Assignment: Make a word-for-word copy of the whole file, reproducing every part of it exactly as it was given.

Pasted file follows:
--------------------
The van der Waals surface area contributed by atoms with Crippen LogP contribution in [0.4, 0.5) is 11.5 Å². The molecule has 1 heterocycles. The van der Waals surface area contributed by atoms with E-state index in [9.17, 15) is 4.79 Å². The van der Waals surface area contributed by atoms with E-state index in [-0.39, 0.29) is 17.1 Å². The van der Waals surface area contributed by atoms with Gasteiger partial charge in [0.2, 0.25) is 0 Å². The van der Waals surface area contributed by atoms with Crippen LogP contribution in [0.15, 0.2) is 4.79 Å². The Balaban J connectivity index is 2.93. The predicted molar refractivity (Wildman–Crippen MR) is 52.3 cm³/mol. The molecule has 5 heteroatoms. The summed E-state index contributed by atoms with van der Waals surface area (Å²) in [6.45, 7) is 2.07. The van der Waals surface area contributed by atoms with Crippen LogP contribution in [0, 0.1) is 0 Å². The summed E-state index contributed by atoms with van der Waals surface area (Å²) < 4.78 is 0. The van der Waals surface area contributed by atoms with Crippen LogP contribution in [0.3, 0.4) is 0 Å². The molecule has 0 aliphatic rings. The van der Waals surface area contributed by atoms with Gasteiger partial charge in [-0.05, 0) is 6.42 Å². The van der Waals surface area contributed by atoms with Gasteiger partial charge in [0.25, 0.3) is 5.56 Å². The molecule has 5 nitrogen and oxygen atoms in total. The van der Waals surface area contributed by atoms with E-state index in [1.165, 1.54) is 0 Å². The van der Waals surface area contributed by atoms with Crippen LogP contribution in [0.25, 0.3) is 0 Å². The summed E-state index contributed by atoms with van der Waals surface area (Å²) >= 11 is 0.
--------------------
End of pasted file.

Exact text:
The van der Waals surface area contributed by atoms with Crippen LogP contribution in [0.4, 0.5) is 11.5 Å². The molecule has 1 heterocycles. The van der Waals surface area contributed by atoms with E-state index in [9.17, 15) is 4.79 Å². The van der Waals surface area contributed by atoms with E-state index in [-0.39, 0.29) is 17.1 Å². The van der Waals surface area contributed by atoms with Gasteiger partial charge in [0.2, 0.25) is 0 Å². The van der Waals surface area contributed by atoms with Crippen LogP contribution in [0.15, 0.2) is 4.79 Å². The Balaban J connectivity index is 2.93. The predicted molar refractivity (Wildman–Crippen MR) is 52.3 cm³/mol. The molecule has 5 heteroatoms. The summed E-state index contributed by atoms with van der Waals surface area (Å²) in [6.45, 7) is 2.07. The van der Waals surface area contributed by atoms with Crippen LogP contribution in [0, 0.1) is 0 Å². The summed E-state index contributed by atoms with van der Waals surface area (Å²) < 4.78 is 0. The van der Waals surface area contributed by atoms with Crippen LogP contribution in [0.3, 0.4) is 0 Å². The molecule has 0 aliphatic rings. The van der Waals surface area contributed by atoms with Gasteiger partial charge in [-0.05, 0) is 6.42 Å². The van der Waals surface area contributed by atoms with Gasteiger partial charge in [0.25, 0.3) is 5.56 Å². The molecule has 5 nitrogen and oxygen atoms in total. The van der Waals surface area contributed by atoms with E-state index in [1.165, 1.54) is 0 Å². The van der Waals surface area contributed by atoms with Crippen LogP contribution in [0.25, 0.3) is 0 Å². The summed E-state index contributed by atoms with van der Waals surface area (Å²) >= 11 is 0.